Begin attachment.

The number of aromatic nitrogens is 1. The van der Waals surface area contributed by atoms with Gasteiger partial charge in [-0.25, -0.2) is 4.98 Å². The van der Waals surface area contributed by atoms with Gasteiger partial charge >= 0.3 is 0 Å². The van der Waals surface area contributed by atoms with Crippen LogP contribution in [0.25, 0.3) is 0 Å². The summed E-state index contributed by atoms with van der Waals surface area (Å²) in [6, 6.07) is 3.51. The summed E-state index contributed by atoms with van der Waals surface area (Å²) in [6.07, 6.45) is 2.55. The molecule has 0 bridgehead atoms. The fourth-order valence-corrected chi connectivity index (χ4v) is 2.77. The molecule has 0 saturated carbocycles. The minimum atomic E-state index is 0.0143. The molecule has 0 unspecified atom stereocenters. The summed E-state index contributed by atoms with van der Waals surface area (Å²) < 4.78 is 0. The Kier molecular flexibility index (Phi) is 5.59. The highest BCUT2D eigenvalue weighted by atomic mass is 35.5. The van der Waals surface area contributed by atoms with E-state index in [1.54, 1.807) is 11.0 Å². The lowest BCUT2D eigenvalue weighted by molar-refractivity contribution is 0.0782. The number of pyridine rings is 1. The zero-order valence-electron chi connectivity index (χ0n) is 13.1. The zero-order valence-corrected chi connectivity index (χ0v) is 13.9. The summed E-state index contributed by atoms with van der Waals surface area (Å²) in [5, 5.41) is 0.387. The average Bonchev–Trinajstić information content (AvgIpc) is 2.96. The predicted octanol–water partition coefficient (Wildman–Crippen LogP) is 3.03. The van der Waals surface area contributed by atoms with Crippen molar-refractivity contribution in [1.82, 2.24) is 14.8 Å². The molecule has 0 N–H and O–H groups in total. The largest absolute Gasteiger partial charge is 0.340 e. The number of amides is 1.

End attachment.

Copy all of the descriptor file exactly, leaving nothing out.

The number of aromatic nitrogens is 1. The van der Waals surface area contributed by atoms with Gasteiger partial charge in [-0.25, -0.2) is 4.98 Å². The van der Waals surface area contributed by atoms with Gasteiger partial charge >= 0.3 is 0 Å². The van der Waals surface area contributed by atoms with Crippen LogP contribution in [0.25, 0.3) is 0 Å². The summed E-state index contributed by atoms with van der Waals surface area (Å²) in [6, 6.07) is 3.51. The summed E-state index contributed by atoms with van der Waals surface area (Å²) in [6.07, 6.45) is 2.55. The molecule has 0 bridgehead atoms. The fourth-order valence-corrected chi connectivity index (χ4v) is 2.77. The molecule has 0 saturated carbocycles. The minimum atomic E-state index is 0.0143. The molecule has 0 unspecified atom stereocenters. The summed E-state index contributed by atoms with van der Waals surface area (Å²) < 4.78 is 0. The Kier molecular flexibility index (Phi) is 5.59. The highest BCUT2D eigenvalue weighted by atomic mass is 35.5. The van der Waals surface area contributed by atoms with E-state index in [1.54, 1.807) is 11.0 Å². The lowest BCUT2D eigenvalue weighted by molar-refractivity contribution is 0.0782. The number of pyridine rings is 1. The zero-order valence-electron chi connectivity index (χ0n) is 13.1. The zero-order valence-corrected chi connectivity index (χ0v) is 13.9. The summed E-state index contributed by atoms with van der Waals surface area (Å²) in [5, 5.41) is 0.387. The average Bonchev–Trinajstić information content (AvgIpc) is 2.96. The predicted octanol–water partition coefficient (Wildman–Crippen LogP) is 3.03. The van der Waals surface area contributed by atoms with Crippen molar-refractivity contribution in [1.82, 2.24) is 14.8 Å². The molecule has 0 N–H and O–H groups in total. The largest absolute Gasteiger partial charge is 0.340 e. The number of amides is 1.